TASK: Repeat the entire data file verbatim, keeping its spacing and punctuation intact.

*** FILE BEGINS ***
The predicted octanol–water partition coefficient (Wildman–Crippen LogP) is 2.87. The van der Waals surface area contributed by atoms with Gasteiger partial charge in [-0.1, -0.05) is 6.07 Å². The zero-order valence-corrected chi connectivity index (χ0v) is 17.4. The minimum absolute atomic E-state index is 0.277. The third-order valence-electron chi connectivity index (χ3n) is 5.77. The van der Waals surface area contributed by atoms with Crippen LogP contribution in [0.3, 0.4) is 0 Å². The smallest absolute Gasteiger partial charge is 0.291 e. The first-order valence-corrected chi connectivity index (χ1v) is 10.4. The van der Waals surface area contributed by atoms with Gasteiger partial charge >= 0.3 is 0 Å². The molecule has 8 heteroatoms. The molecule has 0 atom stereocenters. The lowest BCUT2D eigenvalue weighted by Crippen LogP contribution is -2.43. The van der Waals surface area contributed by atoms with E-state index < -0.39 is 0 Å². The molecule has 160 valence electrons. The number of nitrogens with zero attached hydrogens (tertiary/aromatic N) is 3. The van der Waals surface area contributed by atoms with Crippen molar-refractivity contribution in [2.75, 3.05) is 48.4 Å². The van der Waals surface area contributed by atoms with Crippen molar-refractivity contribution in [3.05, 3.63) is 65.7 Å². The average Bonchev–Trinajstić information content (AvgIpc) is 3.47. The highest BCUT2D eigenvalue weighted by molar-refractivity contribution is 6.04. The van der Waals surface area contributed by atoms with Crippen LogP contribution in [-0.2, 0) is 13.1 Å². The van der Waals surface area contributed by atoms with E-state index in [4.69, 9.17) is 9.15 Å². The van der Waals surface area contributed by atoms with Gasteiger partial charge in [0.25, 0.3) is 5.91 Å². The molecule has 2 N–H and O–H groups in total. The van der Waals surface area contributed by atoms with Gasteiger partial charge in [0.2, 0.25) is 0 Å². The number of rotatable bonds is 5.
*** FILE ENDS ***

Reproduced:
The predicted octanol–water partition coefficient (Wildman–Crippen LogP) is 2.87. The van der Waals surface area contributed by atoms with Gasteiger partial charge in [-0.1, -0.05) is 6.07 Å². The zero-order valence-corrected chi connectivity index (χ0v) is 17.4. The minimum absolute atomic E-state index is 0.277. The third-order valence-electron chi connectivity index (χ3n) is 5.77. The van der Waals surface area contributed by atoms with Crippen LogP contribution in [0.3, 0.4) is 0 Å². The smallest absolute Gasteiger partial charge is 0.291 e. The first-order valence-corrected chi connectivity index (χ1v) is 10.4. The van der Waals surface area contributed by atoms with Gasteiger partial charge >= 0.3 is 0 Å². The molecule has 8 heteroatoms. The molecule has 0 atom stereocenters. The lowest BCUT2D eigenvalue weighted by Crippen LogP contribution is -2.43. The van der Waals surface area contributed by atoms with E-state index < -0.39 is 0 Å². The molecule has 160 valence electrons. The number of nitrogens with zero attached hydrogens (tertiary/aromatic N) is 3. The van der Waals surface area contributed by atoms with Crippen molar-refractivity contribution in [2.75, 3.05) is 48.4 Å². The van der Waals surface area contributed by atoms with Crippen molar-refractivity contribution in [3.05, 3.63) is 65.7 Å². The average Bonchev–Trinajstić information content (AvgIpc) is 3.47. The highest BCUT2D eigenvalue weighted by molar-refractivity contribution is 6.04. The van der Waals surface area contributed by atoms with Crippen LogP contribution in [-0.2, 0) is 13.1 Å². The van der Waals surface area contributed by atoms with E-state index in [4.69, 9.17) is 9.15 Å². The van der Waals surface area contributed by atoms with Gasteiger partial charge in [0.25, 0.3) is 5.91 Å². The molecule has 2 N–H and O–H groups in total. The van der Waals surface area contributed by atoms with Gasteiger partial charge in [0.2, 0.25) is 0 Å². The number of rotatable bonds is 5.